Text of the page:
- A man was beaten in front of the EFF's stage in Brackenfell after seemingly trying to address one of the party's leaders mid-speech.
- Police used stun grenades to disperse the crowds.
- The man was taken into custody.
Stun grenades were used to intervene in Brackenfell after a man tried to address the EFF's secretary-general Marshall Dlamini on stage, but was stopped and beaten by party supporters.
The striking visuals were broadcast live while Dlamini was giving a speech on a stage in Brackenfell.
During a point in his speech, Dlamini stopped, distracted by the presence of the man near to the stage.
"Who's this one now. What is your problem? What is your f****** problem?" Dlamini said as the man moved closer to the stage, seemingly in an attempt to address Dlamini.
He was then beaten as protesters asked him what he was doing at the front of the stage, telling him to "move!".
The man was moved behind the police barricade by authorities before being taken into police custody as stun grenades were fired and teargas released, dispersing the gathered EFF members.
He was wearing a "create not hate" slogan on his clothing.
Before the violent incident, Dlamini addressed his party's supporters, rubbishing, "useless slogans" like the rainbow nation and #StrongerTogether urging black and white to cooperate and "build a beautiful nation".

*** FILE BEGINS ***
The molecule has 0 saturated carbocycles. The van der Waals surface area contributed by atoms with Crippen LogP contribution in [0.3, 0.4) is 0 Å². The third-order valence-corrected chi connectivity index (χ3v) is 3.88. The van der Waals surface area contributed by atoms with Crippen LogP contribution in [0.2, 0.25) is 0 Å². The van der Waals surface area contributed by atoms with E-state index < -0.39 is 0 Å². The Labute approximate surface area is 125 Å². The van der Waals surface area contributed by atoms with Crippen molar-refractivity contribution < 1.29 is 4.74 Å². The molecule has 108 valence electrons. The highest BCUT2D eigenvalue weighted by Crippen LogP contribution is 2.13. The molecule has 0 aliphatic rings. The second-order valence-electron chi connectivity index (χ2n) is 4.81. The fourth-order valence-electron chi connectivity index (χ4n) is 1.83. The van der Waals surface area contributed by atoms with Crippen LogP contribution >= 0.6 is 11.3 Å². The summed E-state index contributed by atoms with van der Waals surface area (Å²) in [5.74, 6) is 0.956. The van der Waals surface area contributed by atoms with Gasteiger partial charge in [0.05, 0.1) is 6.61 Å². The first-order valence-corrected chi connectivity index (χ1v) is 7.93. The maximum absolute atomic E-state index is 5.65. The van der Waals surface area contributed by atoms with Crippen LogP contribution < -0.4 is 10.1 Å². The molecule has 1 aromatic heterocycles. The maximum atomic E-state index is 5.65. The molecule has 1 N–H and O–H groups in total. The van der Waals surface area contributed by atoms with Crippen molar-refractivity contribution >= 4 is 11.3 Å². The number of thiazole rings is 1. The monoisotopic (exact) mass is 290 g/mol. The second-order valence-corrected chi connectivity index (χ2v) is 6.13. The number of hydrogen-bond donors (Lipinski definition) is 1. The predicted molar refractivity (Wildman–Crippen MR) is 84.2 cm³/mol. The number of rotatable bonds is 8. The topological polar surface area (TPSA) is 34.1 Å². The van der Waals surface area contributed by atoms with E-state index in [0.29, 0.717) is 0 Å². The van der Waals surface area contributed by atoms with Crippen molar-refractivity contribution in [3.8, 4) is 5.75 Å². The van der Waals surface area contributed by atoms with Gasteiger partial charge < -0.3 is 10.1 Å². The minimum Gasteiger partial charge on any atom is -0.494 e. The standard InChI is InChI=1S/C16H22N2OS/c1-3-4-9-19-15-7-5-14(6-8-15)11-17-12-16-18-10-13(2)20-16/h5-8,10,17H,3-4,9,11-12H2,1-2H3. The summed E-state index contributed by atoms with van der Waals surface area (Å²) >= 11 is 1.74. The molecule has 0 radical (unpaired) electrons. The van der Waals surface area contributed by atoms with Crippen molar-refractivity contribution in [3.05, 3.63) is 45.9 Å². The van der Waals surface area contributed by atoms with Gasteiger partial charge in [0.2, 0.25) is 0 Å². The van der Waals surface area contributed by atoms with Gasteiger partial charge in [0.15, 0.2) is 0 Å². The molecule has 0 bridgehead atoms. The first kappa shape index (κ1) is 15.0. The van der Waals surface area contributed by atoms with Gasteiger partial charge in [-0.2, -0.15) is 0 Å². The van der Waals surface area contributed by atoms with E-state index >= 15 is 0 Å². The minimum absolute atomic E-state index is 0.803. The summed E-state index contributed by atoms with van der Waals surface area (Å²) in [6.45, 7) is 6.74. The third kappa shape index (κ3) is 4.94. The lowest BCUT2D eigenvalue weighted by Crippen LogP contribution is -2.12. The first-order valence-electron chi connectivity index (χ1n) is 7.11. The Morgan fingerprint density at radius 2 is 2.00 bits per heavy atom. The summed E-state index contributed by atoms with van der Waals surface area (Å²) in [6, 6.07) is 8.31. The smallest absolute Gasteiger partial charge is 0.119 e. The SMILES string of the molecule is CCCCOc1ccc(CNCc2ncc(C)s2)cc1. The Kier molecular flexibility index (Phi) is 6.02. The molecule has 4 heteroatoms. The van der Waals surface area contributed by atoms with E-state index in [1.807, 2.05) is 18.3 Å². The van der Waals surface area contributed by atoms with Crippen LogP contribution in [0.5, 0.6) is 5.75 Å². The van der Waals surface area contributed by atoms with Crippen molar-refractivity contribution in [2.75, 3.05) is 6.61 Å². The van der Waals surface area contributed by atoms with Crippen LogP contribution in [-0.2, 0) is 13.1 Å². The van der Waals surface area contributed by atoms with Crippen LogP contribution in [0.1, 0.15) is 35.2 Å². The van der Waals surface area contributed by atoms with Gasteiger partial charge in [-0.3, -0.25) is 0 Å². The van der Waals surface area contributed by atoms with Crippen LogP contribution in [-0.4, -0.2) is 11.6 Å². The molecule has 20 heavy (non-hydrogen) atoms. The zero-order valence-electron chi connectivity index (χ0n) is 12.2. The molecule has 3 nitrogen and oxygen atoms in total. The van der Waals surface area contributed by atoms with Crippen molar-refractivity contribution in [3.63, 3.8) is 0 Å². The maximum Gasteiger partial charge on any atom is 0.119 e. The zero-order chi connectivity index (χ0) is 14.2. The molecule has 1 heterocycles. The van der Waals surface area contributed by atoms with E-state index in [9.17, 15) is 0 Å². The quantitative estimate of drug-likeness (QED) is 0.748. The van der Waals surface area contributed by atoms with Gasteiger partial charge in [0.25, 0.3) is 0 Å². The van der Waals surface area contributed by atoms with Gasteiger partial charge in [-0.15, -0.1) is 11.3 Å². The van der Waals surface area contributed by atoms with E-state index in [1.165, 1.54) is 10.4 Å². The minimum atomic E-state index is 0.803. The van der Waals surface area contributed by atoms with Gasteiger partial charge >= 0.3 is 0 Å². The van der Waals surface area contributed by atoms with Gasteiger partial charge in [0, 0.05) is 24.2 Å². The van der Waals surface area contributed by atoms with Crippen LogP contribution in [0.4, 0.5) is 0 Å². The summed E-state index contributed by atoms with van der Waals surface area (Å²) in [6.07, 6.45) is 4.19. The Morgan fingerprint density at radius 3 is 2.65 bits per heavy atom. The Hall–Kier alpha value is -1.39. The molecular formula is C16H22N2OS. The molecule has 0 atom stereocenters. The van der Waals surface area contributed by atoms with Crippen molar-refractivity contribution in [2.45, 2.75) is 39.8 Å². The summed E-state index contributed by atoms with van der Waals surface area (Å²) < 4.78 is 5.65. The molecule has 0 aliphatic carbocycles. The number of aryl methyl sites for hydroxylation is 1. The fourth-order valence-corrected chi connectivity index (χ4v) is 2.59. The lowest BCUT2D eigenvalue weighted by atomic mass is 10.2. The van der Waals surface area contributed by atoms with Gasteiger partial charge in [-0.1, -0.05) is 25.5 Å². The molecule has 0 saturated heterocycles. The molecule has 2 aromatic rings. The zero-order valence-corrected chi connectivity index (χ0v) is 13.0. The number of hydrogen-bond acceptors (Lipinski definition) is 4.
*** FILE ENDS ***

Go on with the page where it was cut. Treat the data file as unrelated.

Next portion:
"Cooperation is a business of equals," he told masses of supporters gathered in Frans Conradie Drive, near Brackenfell High School.
"There can't be cooperation between the oppressor and the oppressed, the master and the slave. That is called collaboration, and the ANC collaborated with our enemies.
"We won't cooperate with anyone until we get our land back, until all of us have houses and jobs, until all of us are in charge of this economy."
The red berets descended on the Cape Town northern suburb following the violent confrontation last Monday, which saw its members attacked while on their way to protest alleged racism following a private matric party reportedly attended by only white Grade 12 pupils.
"Racists attacked the fighters and lied, saying they were defending the school. Defending the school from who? From peaceful protesters?" Dlamini asked.
"We know that is a lie. The reason they came here was to fight the EFF because they are protesting against processes in Parliament [regarding] expropriation of land without compensation."
He said its members had come to Brackenfell to say: "This is our town, these are our streets, this is our province and no racist is going to tell us what to do."
When faced with fire, they will respond in turn, Dlamini said.
"We are not the children of Nelson Mandela. We are running a revolution here. Ours is a generational mission, to pursue economic freedom in our lifetime, by any means necessary, and no one is going to stop us."
He also threatened that Brackenfell High School had seven days to remove teachers and SGB members who attended the controversial party.
Dlamini called on police to find the man who last week took on one of their red berets during the violent confrontation.
But, before he could finish his thought, chaos erupted when the man attempted to address the secretary general.
Meanwhile, outside the school around 16:00, police were packing up security fencing, as action fizzled out as the school closed for the day.
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